Public Disclosure – What Happens If Someone Files for a Patent Before You Do?

If an inventor disclosed his/her invention to his partners/university/employer, probably had some form of public disclosure, but did not have a provisional patent – what happens if a person with a similar invention had a provisional patent filed which could come after the first inventor’s disclosure? Which inventor gets the patent?

The inventor entitled to a patent would be the first inventor to file a patent application. This is known as the First-Inventor-to-File patent system that the US adopted in March of 2013. The only way that the earlier inventor can restore his/her patent priority to the invention in this scenario is if the earlier inventor can prove that the first-filing inventor derived the invention from the earlier inventor’s public disclosure.

If this cannot be proven, there are a couple other avenues. First, we must consider what kind of patent application that the first-filing inventor may have filed. A provisional patent is NEVER disclosed by the USPTO to the public. They are kept confidential. Provisional applications also don’t undergo patent examination. Once the first-filing inventor converts the provisional patent application to a non-provisional utility patent, then patent examination begins. At the 18-month mark of patent examination, the USPTO will (with some exceptions) publish the utility patent application for public inspection.

Now, once the application is available to the public, earlier-inventors may submit evidence to the patent examiner of prior public disclosure (also known as prior-art). This evidence would be considered by the patent examiner and may be used to prevent the first-filing inventor from obtaining any patent rights. This however, does not entitle the earlier-inventor to any rights themselves.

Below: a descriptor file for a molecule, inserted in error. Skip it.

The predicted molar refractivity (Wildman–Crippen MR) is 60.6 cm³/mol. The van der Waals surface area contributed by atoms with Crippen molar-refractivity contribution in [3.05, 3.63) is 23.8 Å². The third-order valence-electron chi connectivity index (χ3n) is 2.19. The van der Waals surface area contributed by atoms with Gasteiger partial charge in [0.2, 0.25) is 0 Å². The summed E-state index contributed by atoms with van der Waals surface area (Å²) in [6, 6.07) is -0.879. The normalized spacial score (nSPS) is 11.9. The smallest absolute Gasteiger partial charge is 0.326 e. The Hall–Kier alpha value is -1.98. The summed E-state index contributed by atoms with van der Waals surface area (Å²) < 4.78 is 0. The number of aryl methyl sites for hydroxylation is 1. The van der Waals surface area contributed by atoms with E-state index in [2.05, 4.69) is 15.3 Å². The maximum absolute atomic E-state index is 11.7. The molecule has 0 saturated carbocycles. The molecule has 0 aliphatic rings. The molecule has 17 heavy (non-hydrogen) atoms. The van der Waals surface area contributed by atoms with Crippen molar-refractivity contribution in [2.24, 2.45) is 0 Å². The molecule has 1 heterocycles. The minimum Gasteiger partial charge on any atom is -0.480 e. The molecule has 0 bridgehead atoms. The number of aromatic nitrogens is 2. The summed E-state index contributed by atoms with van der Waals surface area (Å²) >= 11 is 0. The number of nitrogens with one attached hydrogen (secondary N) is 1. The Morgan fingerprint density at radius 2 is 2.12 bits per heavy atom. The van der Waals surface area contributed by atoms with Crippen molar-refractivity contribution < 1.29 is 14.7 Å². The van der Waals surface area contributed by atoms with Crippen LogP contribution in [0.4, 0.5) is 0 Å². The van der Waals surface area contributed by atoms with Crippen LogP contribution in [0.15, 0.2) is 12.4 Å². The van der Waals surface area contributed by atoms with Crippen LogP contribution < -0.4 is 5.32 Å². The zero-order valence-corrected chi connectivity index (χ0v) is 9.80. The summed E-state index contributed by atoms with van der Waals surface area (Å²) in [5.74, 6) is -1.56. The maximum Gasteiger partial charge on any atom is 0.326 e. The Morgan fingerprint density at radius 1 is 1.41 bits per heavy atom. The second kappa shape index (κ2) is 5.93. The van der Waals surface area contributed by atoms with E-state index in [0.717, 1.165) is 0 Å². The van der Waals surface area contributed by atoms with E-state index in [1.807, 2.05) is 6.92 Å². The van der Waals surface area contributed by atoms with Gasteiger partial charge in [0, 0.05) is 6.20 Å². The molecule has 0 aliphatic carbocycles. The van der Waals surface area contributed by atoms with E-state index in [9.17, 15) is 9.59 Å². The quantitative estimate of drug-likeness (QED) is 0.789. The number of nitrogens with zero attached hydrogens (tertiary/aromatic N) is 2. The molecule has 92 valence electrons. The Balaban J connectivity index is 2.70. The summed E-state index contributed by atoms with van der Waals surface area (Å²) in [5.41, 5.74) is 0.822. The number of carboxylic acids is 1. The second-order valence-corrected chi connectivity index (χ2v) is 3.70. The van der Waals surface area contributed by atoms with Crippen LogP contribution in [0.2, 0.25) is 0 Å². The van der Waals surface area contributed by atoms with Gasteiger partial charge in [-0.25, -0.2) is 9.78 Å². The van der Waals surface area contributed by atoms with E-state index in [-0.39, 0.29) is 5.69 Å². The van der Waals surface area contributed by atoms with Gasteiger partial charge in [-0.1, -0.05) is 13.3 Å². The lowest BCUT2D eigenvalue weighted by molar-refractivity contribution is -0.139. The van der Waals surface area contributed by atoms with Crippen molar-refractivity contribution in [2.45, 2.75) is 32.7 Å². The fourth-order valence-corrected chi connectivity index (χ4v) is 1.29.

The best thing for the earlier inventor to do in this scenario to preserve their own rights with (for example, a provisional patent application) within 12 months of the public disclosure. Then, when the first-filing inventor’s patent application publishes, the earlier inventor may attempt to oppose the first-filers application by proving that the first-filer derived the invention from the earlier inventor’s public disclosure. Having successful opposed the first-filers application, the earlier inventor’s patent application now takes the spot for patent priority!

This process is complicated and this is why it is important to have at least a provisional patent application on file before any public disclosures are made!

If you are interested in more detail related to your situation it is best to speak with an attorney.

Yuri Eliezer heads the intellectual property practice group at Founders Legal. As an entrepreneur who saw the importance of early-stage patent protection, Yuri founded SmartUp®. Clients he has served include Microsoft, Cisco, Cox, AT&T, General Electric, the Georgia Institute of Technology, and Coca-Cola.

yuri

Source: Smartup Legal

How Is Licensed IP from a University Affected During an Acquisition

If a startup company uses an exclusive licensed IP from a university, what usually happens if the company wants to get acquired by a larger company? Do large companies usually avoid acquiring a company with a licensed patent?